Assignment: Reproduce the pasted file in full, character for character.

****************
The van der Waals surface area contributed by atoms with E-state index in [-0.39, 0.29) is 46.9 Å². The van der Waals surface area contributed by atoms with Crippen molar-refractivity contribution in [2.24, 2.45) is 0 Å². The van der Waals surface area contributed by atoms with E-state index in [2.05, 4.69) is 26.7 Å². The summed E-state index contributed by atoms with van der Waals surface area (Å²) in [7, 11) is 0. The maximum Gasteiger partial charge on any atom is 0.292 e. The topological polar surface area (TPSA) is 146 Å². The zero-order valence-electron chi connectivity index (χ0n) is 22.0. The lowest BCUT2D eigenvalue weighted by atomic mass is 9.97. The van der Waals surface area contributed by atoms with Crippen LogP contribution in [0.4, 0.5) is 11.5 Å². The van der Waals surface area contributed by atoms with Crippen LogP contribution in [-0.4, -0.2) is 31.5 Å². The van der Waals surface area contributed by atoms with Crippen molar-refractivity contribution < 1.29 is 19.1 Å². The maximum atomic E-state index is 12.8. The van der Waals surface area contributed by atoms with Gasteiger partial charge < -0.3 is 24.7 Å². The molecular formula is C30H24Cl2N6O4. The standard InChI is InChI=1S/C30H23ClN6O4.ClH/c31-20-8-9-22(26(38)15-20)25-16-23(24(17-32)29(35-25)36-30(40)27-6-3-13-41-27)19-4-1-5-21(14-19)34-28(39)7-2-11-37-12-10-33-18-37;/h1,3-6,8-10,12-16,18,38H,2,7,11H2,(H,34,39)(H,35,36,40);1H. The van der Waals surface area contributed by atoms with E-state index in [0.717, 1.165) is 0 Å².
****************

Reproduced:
The van der Waals surface area contributed by atoms with E-state index in [-0.39, 0.29) is 46.9 Å². The van der Waals surface area contributed by atoms with Crippen molar-refractivity contribution in [2.24, 2.45) is 0 Å². The van der Waals surface area contributed by atoms with E-state index in [2.05, 4.69) is 26.7 Å². The summed E-state index contributed by atoms with van der Waals surface area (Å²) in [7, 11) is 0. The maximum Gasteiger partial charge on any atom is 0.292 e. The topological polar surface area (TPSA) is 146 Å². The zero-order valence-electron chi connectivity index (χ0n) is 22.0. The lowest BCUT2D eigenvalue weighted by atomic mass is 9.97. The van der Waals surface area contributed by atoms with Crippen LogP contribution in [0.4, 0.5) is 11.5 Å². The van der Waals surface area contributed by atoms with Crippen LogP contribution in [-0.4, -0.2) is 31.5 Å². The van der Waals surface area contributed by atoms with Crippen molar-refractivity contribution < 1.29 is 19.1 Å². The maximum atomic E-state index is 12.8. The van der Waals surface area contributed by atoms with Gasteiger partial charge < -0.3 is 24.7 Å². The molecular formula is C30H24Cl2N6O4. The standard InChI is InChI=1S/C30H23ClN6O4.ClH/c31-20-8-9-22(26(38)15-20)25-16-23(24(17-32)29(35-25)36-30(40)27-6-3-13-41-27)19-4-1-5-21(14-19)34-28(39)7-2-11-37-12-10-33-18-37;/h1,3-6,8-10,12-16,18,38H,2,7,11H2,(H,34,39)(H,35,36,40);1H. The van der Waals surface area contributed by atoms with E-state index in [0.717, 1.165) is 0 Å².